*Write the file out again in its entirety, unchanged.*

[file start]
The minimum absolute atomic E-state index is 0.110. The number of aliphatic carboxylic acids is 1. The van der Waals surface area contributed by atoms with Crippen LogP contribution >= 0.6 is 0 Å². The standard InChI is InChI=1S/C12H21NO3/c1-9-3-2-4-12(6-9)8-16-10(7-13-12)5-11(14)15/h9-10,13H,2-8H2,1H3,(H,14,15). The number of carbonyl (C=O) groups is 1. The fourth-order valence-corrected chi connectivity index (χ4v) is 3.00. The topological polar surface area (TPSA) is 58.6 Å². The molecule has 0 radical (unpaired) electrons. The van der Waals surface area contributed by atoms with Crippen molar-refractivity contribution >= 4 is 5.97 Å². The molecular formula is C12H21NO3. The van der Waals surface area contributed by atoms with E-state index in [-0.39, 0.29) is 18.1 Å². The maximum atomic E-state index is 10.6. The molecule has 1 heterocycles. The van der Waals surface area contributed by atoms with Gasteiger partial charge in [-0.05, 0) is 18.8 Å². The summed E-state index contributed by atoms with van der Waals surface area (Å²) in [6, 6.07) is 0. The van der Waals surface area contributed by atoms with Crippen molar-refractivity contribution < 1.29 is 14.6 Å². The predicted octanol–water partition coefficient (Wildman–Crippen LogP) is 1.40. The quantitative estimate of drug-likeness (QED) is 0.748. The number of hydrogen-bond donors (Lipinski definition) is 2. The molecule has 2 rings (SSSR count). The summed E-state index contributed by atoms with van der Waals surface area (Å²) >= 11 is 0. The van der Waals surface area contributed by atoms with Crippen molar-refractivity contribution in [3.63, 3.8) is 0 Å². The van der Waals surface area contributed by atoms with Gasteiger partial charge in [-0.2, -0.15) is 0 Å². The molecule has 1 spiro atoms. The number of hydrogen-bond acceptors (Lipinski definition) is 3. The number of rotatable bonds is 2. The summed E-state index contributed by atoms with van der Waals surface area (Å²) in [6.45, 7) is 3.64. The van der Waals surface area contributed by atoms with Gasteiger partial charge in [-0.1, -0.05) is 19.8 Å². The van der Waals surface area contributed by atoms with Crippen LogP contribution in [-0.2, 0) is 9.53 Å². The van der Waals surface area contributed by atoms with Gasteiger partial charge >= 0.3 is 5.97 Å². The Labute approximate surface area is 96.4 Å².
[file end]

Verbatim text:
The minimum absolute atomic E-state index is 0.110. The number of aliphatic carboxylic acids is 1. The van der Waals surface area contributed by atoms with Crippen LogP contribution >= 0.6 is 0 Å². The standard InChI is InChI=1S/C12H21NO3/c1-9-3-2-4-12(6-9)8-16-10(7-13-12)5-11(14)15/h9-10,13H,2-8H2,1H3,(H,14,15). The number of carbonyl (C=O) groups is 1. The fourth-order valence-corrected chi connectivity index (χ4v) is 3.00. The topological polar surface area (TPSA) is 58.6 Å². The molecule has 0 radical (unpaired) electrons. The van der Waals surface area contributed by atoms with Crippen molar-refractivity contribution >= 4 is 5.97 Å². The molecular formula is C12H21NO3. The van der Waals surface area contributed by atoms with E-state index in [-0.39, 0.29) is 18.1 Å². The maximum atomic E-state index is 10.6. The molecule has 1 heterocycles. The van der Waals surface area contributed by atoms with Gasteiger partial charge in [-0.05, 0) is 18.8 Å². The summed E-state index contributed by atoms with van der Waals surface area (Å²) in [6, 6.07) is 0. The van der Waals surface area contributed by atoms with Crippen molar-refractivity contribution < 1.29 is 14.6 Å². The predicted octanol–water partition coefficient (Wildman–Crippen LogP) is 1.40. The quantitative estimate of drug-likeness (QED) is 0.748. The number of hydrogen-bond donors (Lipinski definition) is 2. The molecule has 2 rings (SSSR count). The summed E-state index contributed by atoms with van der Waals surface area (Å²) >= 11 is 0. The van der Waals surface area contributed by atoms with Crippen molar-refractivity contribution in [3.63, 3.8) is 0 Å². The van der Waals surface area contributed by atoms with Gasteiger partial charge in [-0.2, -0.15) is 0 Å². The molecule has 1 spiro atoms. The number of hydrogen-bond acceptors (Lipinski definition) is 3. The number of rotatable bonds is 2. The summed E-state index contributed by atoms with van der Waals surface area (Å²) in [6.45, 7) is 3.64. The van der Waals surface area contributed by atoms with Gasteiger partial charge in [-0.1, -0.05) is 19.8 Å². The van der Waals surface area contributed by atoms with Crippen LogP contribution in [-0.2, 0) is 9.53 Å². The van der Waals surface area contributed by atoms with Gasteiger partial charge >= 0.3 is 5.97 Å². The Labute approximate surface area is 96.4 Å².